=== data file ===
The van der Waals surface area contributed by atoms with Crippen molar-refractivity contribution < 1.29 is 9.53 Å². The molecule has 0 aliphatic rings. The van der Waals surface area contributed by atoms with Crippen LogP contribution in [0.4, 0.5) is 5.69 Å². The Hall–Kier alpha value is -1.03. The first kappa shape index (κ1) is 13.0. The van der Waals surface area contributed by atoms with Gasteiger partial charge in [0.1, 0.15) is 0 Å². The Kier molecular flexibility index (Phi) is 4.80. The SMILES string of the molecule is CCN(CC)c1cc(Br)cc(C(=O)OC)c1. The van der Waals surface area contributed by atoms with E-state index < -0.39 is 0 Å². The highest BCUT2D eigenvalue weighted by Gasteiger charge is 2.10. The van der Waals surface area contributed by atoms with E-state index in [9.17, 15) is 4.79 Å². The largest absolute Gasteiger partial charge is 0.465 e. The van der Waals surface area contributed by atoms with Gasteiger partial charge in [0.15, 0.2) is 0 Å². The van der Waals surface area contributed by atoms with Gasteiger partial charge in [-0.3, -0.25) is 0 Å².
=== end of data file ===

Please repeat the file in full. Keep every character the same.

The van der Waals surface area contributed by atoms with Crippen molar-refractivity contribution < 1.29 is 9.53 Å². The molecule has 0 aliphatic rings. The van der Waals surface area contributed by atoms with Crippen LogP contribution in [0.4, 0.5) is 5.69 Å². The Hall–Kier alpha value is -1.03. The first kappa shape index (κ1) is 13.0. The van der Waals surface area contributed by atoms with Gasteiger partial charge in [0.1, 0.15) is 0 Å². The Kier molecular flexibility index (Phi) is 4.80. The SMILES string of the molecule is CCN(CC)c1cc(Br)cc(C(=O)OC)c1. The van der Waals surface area contributed by atoms with E-state index < -0.39 is 0 Å². The highest BCUT2D eigenvalue weighted by Gasteiger charge is 2.10. The van der Waals surface area contributed by atoms with E-state index in [9.17, 15) is 4.79 Å². The largest absolute Gasteiger partial charge is 0.465 e. The van der Waals surface area contributed by atoms with Gasteiger partial charge in [0.15, 0.2) is 0 Å². The van der Waals surface area contributed by atoms with Gasteiger partial charge in [-0.3, -0.25) is 0 Å².